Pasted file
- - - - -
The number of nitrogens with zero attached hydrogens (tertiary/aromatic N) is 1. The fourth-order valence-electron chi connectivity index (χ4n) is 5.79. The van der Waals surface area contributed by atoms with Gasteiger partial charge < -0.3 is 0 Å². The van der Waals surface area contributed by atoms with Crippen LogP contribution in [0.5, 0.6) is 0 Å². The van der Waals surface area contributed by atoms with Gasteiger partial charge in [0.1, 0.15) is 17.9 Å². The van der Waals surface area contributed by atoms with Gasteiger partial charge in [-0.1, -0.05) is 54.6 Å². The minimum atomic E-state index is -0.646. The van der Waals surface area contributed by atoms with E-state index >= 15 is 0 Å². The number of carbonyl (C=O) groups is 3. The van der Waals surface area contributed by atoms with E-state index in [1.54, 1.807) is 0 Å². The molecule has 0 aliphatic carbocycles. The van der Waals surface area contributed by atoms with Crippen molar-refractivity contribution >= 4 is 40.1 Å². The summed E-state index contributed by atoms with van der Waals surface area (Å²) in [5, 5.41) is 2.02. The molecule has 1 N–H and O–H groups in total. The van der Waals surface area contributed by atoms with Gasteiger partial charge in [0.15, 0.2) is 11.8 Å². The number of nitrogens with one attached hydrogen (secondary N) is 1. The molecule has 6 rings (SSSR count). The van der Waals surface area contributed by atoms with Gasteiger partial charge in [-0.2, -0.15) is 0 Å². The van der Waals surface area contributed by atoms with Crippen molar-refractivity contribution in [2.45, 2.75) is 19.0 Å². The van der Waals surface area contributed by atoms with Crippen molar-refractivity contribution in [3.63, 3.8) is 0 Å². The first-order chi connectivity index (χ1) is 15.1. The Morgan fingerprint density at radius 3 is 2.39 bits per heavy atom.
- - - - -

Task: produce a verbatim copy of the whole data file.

The number of nitrogens with zero attached hydrogens (tertiary/aromatic N) is 1. The fourth-order valence-electron chi connectivity index (χ4n) is 5.79. The van der Waals surface area contributed by atoms with Gasteiger partial charge < -0.3 is 0 Å². The van der Waals surface area contributed by atoms with Crippen LogP contribution in [0.5, 0.6) is 0 Å². The van der Waals surface area contributed by atoms with Gasteiger partial charge in [0.1, 0.15) is 17.9 Å². The van der Waals surface area contributed by atoms with Gasteiger partial charge in [-0.1, -0.05) is 54.6 Å². The minimum atomic E-state index is -0.646. The van der Waals surface area contributed by atoms with E-state index >= 15 is 0 Å². The number of carbonyl (C=O) groups is 3. The van der Waals surface area contributed by atoms with E-state index in [1.54, 1.807) is 0 Å². The molecule has 0 aliphatic carbocycles. The van der Waals surface area contributed by atoms with Crippen molar-refractivity contribution >= 4 is 40.1 Å². The summed E-state index contributed by atoms with van der Waals surface area (Å²) in [5, 5.41) is 2.02. The molecule has 1 N–H and O–H groups in total. The van der Waals surface area contributed by atoms with Gasteiger partial charge in [0.15, 0.2) is 11.8 Å². The number of nitrogens with one attached hydrogen (secondary N) is 1. The molecule has 6 rings (SSSR count). The van der Waals surface area contributed by atoms with Gasteiger partial charge in [-0.2, -0.15) is 0 Å². The van der Waals surface area contributed by atoms with Crippen molar-refractivity contribution in [2.45, 2.75) is 19.0 Å². The van der Waals surface area contributed by atoms with Crippen molar-refractivity contribution in [3.63, 3.8) is 0 Å². The first-order chi connectivity index (χ1) is 15.1. The Morgan fingerprint density at radius 3 is 2.39 bits per heavy atom.